A unique artefact, celebrating the historic links between Scotland and Poland, will soon be available in digital form.
The Great Polish Map of Scotland was first devised by Jan Tomasik – a former sergeant in the Polish army during the Second World War who was stationed at Galashiels amidst the conflict.
In 1968, he bought the hotel at Barony Castle in Peeblesshire and sought to create a landmark in the ground to celebrate the links between his homeland and his adopted country.
All of 11 years later, he created a large physical relief map of Scotland sculpted in concrete measuring 40 by 50 metres.
And now, the artefact has been scanned digitally using 3D technology.
The project was led by Historic Environment Scotland (HES) and was delivered in partnership with the Scottish Government, Mapa Scotland and the Polish Scottish Heritage Group.
The work began earlier this year when culture secretary Fiona Hyslop met with Dariusz Adler, the consul general of Poland, to look at ways in which Scotland could mark the links between the countries.
Ms Hyslop visited the castle to see the physical map earlier this month.
She said: “The Great Polish Map of Scotland is a fine example of Scotland’s ties and friendship with Poland and I am confident this project will help strengthen the long-standing political, cultural and economic relations between our two countries and place a huge focus on our shared heritage as we celebrate this year of history, heritage and archaeology.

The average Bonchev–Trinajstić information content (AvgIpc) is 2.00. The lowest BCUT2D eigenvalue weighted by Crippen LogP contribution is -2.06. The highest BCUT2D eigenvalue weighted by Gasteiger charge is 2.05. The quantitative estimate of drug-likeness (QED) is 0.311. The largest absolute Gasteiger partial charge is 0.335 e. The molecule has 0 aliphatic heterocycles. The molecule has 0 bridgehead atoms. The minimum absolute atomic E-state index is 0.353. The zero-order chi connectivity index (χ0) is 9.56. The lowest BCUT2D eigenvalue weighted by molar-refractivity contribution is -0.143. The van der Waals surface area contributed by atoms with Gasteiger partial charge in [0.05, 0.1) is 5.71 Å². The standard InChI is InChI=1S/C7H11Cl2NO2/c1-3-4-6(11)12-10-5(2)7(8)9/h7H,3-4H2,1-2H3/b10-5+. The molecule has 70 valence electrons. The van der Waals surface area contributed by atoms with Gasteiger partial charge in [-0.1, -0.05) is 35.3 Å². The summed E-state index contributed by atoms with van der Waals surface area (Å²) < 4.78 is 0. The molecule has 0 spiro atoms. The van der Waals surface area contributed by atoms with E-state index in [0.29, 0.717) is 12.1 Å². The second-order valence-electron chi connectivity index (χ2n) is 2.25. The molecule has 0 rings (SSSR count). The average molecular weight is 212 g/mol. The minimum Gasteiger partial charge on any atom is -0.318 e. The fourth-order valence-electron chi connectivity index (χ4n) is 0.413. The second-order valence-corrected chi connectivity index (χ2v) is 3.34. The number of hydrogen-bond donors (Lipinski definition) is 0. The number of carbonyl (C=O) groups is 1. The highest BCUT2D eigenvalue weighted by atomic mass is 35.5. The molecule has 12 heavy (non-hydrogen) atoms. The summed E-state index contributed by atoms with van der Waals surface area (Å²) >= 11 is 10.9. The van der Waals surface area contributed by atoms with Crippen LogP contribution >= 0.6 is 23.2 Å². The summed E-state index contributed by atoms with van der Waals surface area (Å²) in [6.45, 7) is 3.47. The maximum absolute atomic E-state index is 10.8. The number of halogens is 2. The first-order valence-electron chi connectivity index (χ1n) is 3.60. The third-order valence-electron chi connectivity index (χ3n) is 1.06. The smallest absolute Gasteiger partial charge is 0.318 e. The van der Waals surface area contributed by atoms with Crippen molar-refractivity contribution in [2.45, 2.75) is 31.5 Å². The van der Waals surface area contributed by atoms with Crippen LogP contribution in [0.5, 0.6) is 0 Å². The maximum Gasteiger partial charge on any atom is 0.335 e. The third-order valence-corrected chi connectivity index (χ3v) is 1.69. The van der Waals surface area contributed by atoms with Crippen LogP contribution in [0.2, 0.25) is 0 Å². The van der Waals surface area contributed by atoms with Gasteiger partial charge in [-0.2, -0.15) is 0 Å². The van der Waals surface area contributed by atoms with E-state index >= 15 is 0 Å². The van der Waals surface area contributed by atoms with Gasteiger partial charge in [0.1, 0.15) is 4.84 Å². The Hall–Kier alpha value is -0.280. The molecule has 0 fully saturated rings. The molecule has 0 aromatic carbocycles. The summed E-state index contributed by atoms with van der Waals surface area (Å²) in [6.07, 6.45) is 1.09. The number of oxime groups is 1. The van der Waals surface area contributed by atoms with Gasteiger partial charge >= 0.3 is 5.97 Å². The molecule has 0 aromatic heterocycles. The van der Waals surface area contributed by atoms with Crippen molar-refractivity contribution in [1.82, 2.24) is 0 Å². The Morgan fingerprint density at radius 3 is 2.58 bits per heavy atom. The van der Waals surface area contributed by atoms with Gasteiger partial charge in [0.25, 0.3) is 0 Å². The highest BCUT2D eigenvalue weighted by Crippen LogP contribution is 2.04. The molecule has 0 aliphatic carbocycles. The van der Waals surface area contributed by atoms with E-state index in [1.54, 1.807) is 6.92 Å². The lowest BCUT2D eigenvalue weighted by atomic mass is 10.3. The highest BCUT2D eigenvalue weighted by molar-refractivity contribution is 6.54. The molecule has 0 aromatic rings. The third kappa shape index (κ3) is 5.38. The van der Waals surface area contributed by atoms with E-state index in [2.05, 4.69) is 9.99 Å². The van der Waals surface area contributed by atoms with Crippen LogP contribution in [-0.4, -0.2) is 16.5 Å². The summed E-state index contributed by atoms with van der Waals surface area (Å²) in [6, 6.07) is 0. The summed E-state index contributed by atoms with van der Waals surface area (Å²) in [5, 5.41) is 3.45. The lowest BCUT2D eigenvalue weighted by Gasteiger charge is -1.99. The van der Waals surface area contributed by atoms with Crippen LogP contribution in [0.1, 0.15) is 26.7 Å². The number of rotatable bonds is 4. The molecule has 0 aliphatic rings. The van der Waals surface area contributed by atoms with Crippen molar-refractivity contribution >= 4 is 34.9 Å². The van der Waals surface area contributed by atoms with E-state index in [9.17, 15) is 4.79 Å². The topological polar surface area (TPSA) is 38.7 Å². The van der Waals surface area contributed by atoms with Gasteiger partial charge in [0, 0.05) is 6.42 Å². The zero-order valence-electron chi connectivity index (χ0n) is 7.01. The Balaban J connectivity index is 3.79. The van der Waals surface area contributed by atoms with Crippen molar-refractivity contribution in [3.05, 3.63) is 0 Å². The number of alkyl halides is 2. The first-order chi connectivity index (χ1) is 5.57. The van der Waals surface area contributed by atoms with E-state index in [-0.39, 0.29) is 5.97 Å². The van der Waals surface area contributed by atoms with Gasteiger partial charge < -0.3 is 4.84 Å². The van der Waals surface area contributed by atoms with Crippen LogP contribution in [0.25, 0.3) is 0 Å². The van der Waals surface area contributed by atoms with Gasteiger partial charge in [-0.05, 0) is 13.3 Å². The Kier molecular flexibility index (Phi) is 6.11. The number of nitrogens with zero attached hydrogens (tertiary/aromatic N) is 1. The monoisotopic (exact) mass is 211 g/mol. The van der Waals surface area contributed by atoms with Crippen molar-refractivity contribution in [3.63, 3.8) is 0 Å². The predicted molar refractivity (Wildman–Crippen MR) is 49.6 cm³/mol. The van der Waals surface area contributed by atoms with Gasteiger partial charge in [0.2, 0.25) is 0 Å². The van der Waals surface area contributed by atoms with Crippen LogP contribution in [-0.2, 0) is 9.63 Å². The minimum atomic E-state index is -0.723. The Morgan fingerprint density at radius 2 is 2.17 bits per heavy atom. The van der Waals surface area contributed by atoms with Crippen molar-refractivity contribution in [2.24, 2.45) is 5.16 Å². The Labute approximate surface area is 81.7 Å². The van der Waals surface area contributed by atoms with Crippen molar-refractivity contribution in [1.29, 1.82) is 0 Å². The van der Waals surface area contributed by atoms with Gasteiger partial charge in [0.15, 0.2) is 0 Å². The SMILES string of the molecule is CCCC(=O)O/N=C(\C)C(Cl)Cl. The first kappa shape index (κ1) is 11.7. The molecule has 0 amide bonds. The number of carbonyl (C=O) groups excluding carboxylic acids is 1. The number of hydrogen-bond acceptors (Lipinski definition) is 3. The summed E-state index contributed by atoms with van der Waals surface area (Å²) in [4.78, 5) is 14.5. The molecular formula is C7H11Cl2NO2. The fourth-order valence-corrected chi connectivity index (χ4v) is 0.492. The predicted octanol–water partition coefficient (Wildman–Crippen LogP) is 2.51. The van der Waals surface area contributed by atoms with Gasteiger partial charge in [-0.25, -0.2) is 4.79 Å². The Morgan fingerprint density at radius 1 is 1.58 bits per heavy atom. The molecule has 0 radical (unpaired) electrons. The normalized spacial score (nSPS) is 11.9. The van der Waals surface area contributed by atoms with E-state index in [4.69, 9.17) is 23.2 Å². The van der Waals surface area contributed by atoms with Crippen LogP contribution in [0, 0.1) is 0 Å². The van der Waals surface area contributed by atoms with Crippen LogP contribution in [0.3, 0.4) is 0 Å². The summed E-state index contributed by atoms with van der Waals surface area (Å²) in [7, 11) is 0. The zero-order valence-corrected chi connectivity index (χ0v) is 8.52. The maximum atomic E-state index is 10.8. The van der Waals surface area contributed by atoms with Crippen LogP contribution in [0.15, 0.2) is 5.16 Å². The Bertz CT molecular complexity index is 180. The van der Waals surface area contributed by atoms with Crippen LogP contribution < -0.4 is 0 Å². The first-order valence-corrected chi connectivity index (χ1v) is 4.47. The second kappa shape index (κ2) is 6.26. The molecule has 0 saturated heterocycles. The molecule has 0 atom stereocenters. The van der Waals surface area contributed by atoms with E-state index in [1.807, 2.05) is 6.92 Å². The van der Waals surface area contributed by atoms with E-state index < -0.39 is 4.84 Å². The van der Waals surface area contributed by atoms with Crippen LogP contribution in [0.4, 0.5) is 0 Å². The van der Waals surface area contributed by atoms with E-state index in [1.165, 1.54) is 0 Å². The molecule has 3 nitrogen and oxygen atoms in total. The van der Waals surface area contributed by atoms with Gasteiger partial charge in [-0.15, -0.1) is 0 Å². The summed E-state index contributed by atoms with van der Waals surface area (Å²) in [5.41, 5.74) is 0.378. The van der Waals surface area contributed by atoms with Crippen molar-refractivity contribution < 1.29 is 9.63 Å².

“Scotland and Poland have drawn strength from each other for centuries, building strong connections and a thriving relationship. I look forward to celebrating together the centenary of Polish independence in November 2018.”
Dr Lyn Wilson, digital documentation manager at HES, explained how the map was transformed.
She said: “We’re delighted to have the opportunity to use our skills in digital documentation and visualisation to create a unique animation celebrating the long-established cultural connections between Scotland and Poland.
“Using accurate 3D laser scans and photogrammetry data of the Great Polish Map of Scotland, we will produce a detailed backdrop to highlight things like oral histories, archive imagery and film.”